In touch with … Simone Ulalka Tur

From qualifying as a primary school teacher, to acting in the theatre, to a university career where she last year rose to the position of Pro Vice-Chancellor Indigenous – it’s been an unconventional, rich and affirming journey for Associate Professor Simone Ulalka Tur.

In your role as Pro Vice-Chancellor (Indigenous), what are you finding to be the most significant or biggest area of responsibility?

I received my grounding in the role when I shared the PVC (Indigenous) position on an interim basis with Dr Ali Gumilya Baker in 2019, while recruitment took place. Since taking on the full role in 2020 it’s been incredibly busy – and incredibly rewarding. My main focus is on supporting Flinders to prioritise Indigenous governance more broadly.

Core to this has been the development of the Indigenous governance structures within the University, through to the development of our first ever Reconciliation Action Plan – our RAP, which this week celebrates its first anniversary – and which has been pivotal in how the uni engages with Indigenous knowledges, perspectives, teaching and learning and community.

The RAP will require a strong and focused process to implement. I am taking to heart the theme of this year’s Reconciliation week “More than a word, Reconciliation takes action” because that is exactly what’s needed for our RAP to genuinely transform our campus.

In particular, senior staff and others will have new responsibilities to support the Plan – and I’ll be working closely with them to further develop the RAP as together we work towards the deliverables. As PVC (Indigenous) I have a critical role to play supporting the RAP engagement to conceptualise programs.

Another key part of my role is connecting with Indigenous communities in SA and NT and really thinking about how the University will work in partnership  to support community priorities through higher education. The involvement of communities is a fundamental part of the governance structure for the RAP. The University has an Indigenous Advisory Council as a broader stakeholder structure to provide strategic advice and community voice to the university and a very specific RAP oversight committee, and Tarrkarri-ana committee an internal group which provides advice to the University in relation to the policies and programs that ensure Indigenous student success. Tarrkarri-ana is the Kaurna word for Towards the Future.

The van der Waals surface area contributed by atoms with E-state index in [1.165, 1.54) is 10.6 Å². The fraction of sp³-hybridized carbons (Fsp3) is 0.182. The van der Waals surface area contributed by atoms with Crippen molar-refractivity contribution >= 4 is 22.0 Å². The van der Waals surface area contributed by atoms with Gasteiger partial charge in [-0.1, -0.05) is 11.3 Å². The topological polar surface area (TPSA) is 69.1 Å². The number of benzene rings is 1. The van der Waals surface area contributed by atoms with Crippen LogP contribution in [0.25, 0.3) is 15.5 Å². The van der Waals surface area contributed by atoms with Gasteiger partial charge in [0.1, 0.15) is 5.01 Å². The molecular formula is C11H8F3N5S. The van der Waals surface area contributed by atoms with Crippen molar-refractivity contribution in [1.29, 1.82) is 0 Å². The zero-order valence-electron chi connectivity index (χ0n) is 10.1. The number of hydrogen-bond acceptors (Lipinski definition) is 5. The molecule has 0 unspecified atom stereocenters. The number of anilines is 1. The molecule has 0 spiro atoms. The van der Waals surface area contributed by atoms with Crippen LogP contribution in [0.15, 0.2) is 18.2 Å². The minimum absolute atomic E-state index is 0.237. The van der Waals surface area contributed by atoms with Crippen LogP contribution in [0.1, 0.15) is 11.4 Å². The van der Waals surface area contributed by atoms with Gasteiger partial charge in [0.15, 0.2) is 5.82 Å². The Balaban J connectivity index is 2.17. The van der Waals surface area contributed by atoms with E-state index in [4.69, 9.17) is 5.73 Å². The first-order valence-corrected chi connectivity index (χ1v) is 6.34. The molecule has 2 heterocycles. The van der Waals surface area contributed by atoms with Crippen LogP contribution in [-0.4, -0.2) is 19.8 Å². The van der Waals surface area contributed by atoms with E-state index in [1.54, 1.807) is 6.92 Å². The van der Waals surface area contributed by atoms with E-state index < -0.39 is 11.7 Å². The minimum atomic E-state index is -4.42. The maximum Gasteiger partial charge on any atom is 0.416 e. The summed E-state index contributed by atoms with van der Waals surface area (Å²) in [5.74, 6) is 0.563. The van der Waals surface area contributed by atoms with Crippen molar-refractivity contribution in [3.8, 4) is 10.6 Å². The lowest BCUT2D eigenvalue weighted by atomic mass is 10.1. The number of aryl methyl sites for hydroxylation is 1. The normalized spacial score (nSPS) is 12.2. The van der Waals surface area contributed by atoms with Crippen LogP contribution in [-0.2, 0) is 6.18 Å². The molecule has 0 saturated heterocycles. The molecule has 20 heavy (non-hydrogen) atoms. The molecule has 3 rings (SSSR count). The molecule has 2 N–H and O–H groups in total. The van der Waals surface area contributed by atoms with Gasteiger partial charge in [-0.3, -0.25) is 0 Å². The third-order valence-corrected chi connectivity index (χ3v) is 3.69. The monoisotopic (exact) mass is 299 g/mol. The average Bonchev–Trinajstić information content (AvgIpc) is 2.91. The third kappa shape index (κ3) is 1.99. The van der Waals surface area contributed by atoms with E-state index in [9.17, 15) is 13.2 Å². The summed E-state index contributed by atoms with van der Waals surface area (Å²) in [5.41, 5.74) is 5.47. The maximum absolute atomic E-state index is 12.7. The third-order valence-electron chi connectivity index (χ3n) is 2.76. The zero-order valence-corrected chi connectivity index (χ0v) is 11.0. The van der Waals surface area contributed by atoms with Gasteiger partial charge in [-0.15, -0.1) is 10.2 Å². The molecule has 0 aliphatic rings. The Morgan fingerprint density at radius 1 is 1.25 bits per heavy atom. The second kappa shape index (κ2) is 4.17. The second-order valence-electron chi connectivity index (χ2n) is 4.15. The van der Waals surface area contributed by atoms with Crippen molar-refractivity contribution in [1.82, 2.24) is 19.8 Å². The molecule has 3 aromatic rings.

What it all comes down to is building relationships internally and externally and engaging in conversations about advancing Indigenous  engagement through education, and this can inform further approaches and strategies, the way we engage in research, meeting the needs and aspirations of the community, centre

Indigenous perspectives within learning, and how we engage ethically as a university – all connect to how we develop the strategies towards Indigenous engagement.

Do you much involvement with the broader community, or plan to have more engagement with the community?

Absolutely! I’m determined to build on existing and established relationships within the University, and one of the aspects I’m most confident will be amongst the most transformative is the appointment of Elders on campus. We now have three Senior Elders on campus – Uncle Richard Balang Japaljarri of the Larrakia Nation in Darwin,  Arrernte Elder Aunty Pat Miller in Alice Springs, and respected Kaurna Elder Uncle Lewis O’Brien at Flinders Bedford Park. They are  proving to have a critical role in the governance structures and guiding our path forward.

The RAP consultation was truly inclusive – delegations travelled to Darwin and Alice Springs to meet with Traditional Owners. Something we know is really important is the inclusion of language in helping to connect and include communities and I’m delighted we have seen language incorporated into out RAP and look forward to more language being embraced in our documents and across our campuses in the future.